Advanced Micro Devices (NASDAQ:AMD) has been on a roll over the last year, taking market share away from companies that have vastly more resources than it does. It's gaining share on Intel (NASDAQ:INTC) in both the PC and data-center markets. Also, AMD has made major strides against its rival NVIDIA (NASDAQ:NVDA) in the discrete graphics card market. The shares have delivered an incredible gain of 1,300% over the last three years. 

However, the (million-dollar) question is: Will AMD continue making inroads, or will its rivals dash its hopes in the end? Let's take a look.

AMD graphics processing unit.

IMAGE SOURCE: AMD.

How AMD is winning market share

AMD's latest quarter reveals a company on fire. After growing revenue 23% in 2017, the company reported a blowout second quarter in which revenue grew 53% year over year. That performance has the company on track to generate $0.47 in non-GAAP earnings per share this year, according to analysts' estimates. 

Up to this point, Intel's server processors have dominated the fast-growing data-center market with 99% share. Over the last year, Intel generated $21 billion from its data-center group. However, AMD was able to grab 1% share in the second quarter with its EPYC server chips, which management claims are faster than Intel's Xeon server chips. 

This might just be the beginning for AMD. The company has a golden opportunity to capitalize on Intel's production delays of its 10-nanometer chips. AMD's management believes they are on track to reach mid-single-digit share of the server market by the end of the year. There could be further gains once its 7-nanometer server chip launches in 2019. 

Intel is bracing for potentially bigger losses to its smaller rival. If that happened, it could potentially be game-changing for AMD. Mercury Research estimated that AMD generated over $50 million in revenue from sales of its EPYC server chips in the last quarter, and that was just for reaching a 1% share of the server market. Long term, AMD estimates its addressable market in data center to be $25 billion.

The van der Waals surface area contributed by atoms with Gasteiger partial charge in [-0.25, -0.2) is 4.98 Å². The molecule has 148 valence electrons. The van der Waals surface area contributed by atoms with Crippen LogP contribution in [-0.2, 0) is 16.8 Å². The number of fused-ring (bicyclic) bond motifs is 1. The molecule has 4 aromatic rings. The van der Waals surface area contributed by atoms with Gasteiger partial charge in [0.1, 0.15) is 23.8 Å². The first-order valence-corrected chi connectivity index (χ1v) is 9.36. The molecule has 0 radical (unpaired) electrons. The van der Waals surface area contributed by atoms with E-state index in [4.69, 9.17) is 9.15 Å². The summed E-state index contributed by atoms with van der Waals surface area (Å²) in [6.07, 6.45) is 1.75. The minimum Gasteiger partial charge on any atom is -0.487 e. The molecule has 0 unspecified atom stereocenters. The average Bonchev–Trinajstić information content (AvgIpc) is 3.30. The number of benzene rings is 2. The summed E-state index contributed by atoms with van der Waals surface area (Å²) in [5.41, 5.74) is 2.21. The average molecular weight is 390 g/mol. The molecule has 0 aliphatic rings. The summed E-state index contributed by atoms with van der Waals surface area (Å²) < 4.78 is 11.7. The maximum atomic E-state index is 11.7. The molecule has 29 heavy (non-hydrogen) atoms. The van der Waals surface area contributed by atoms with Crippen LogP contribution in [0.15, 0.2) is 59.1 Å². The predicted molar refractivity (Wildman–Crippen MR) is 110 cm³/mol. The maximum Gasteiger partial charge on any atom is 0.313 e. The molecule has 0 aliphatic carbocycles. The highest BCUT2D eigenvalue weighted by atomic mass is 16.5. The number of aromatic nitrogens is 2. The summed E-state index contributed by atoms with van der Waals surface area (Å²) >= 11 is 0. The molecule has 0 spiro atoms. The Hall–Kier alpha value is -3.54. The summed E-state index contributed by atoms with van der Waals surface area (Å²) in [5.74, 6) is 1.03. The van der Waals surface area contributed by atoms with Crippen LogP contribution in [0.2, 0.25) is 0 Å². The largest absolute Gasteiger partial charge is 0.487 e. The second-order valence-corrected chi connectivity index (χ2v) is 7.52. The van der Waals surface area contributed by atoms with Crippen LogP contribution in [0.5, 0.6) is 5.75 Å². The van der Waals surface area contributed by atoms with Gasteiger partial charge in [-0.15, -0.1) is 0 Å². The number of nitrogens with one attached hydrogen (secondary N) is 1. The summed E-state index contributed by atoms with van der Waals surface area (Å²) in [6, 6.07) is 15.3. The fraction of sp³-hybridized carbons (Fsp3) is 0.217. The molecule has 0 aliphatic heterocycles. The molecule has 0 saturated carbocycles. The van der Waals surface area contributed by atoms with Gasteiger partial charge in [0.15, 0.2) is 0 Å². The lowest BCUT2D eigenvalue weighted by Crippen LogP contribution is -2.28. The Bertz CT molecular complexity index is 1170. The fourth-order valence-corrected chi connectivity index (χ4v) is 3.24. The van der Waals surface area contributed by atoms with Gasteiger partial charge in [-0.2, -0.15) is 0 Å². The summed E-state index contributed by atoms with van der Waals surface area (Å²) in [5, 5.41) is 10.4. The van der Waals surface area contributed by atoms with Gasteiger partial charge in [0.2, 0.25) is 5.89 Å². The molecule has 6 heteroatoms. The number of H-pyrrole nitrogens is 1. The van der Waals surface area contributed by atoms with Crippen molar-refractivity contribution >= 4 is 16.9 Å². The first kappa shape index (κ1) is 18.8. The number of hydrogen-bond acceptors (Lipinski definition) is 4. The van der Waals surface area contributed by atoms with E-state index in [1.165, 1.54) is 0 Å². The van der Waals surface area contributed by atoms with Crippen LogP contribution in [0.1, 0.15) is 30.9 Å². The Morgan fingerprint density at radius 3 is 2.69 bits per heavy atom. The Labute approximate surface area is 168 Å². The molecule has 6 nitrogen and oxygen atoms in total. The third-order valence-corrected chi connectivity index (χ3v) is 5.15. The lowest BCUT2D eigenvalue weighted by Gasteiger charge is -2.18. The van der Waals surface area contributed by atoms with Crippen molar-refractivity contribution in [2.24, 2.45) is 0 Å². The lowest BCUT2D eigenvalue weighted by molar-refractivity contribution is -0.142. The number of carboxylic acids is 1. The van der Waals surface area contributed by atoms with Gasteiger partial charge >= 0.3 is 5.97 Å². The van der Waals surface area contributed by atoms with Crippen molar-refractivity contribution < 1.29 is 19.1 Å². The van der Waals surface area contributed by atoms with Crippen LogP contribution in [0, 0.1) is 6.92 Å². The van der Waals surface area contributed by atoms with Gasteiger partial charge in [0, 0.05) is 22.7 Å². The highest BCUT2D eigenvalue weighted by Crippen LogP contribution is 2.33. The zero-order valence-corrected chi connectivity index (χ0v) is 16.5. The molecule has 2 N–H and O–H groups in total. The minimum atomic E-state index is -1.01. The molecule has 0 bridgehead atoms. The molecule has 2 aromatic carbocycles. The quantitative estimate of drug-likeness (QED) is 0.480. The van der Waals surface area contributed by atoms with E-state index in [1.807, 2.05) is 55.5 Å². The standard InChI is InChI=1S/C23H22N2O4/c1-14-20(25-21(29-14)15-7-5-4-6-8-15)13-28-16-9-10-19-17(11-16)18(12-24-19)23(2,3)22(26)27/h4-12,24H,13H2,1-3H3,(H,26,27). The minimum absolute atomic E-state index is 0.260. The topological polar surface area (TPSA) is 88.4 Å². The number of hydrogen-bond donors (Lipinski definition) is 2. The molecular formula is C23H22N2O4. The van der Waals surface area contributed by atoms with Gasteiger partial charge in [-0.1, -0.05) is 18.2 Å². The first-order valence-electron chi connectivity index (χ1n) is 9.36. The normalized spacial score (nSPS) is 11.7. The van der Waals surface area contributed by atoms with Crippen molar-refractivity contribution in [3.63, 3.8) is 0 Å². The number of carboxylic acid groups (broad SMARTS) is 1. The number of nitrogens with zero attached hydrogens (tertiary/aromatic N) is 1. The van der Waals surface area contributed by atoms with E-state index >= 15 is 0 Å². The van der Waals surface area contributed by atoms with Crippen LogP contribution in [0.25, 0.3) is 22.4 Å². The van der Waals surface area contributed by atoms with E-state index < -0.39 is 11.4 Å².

Potential hiccups

The only short-term speed bump in AMD's path is NVIDIA. AMD has made big gains against its GPU rival that saw NVIDIA's share of the discrete add-in board market fall to 63% from as high as 72.5% last year. But AMD may have seen its peak.

First, cryptocurrency demand contributed about 10% to AMD's first-quarter revenue, but that demand started to fade in the second quarter. While AMD's computing and graphics segment still posted a 64% year-over-year increase in revenue, there was a slight decline sequentially due to lower GPU revenue sold to the blockchain market.

Second, NVIDIA just launched its Turing RTX graphics cards, which gives NVIDIA a very competitive GPU lineup. NVIDIA's previous-generation cards, such as the GTX 1080 Ti and GTX 1080, were already comparable to the most powerful AMD Radeon cards, but the introduction of Turing may cause the prices of NVIDIA's older cards to fall, as new technology typically does. This could significantly shift the value proposition in NVIDIA's favor and allow it to regain share.

Will AMD make you a million bucks?

Since Intel's delay issues surfaced, AMD's stock price has shot up nearly 200% just since April of this year. Investors are buying the shares on hopes that the company's recent success is sustainable.

There's a debate as to how much of this growth is already factored into the current valuation. AMD currently trades for a price-to-earnings multiple of 40 times expected earnings next year. The company will certainly have to maintain high growth rates to justify its valuation.

However, AMD may not have to actually gain more share against well-financed rivals to keep growing. Management estimates its total addressable market across all segments and products at $86 billion. This encompasses big opportunities not only in computing and data center, but automotive and inference technology, and machine-learning applications, too.

It's important to note that while AMD has gained share against its competitors, Intel and NVIDIA have also been growing their revenue at fast rates as well. This implies a huge computing revolution affecting several industries that is lifting all boats.

There are definitely risks here, but considering AMD's massive long-term upside across data center, gaming, medical imaging, and the Internet of Things, AMD could certainly be a millionaire stock.

John Ballard owns shares of Nvidia. The Motley Fool owns shares of and recommends Nvidia. The Motley Fool has a disclosure policy.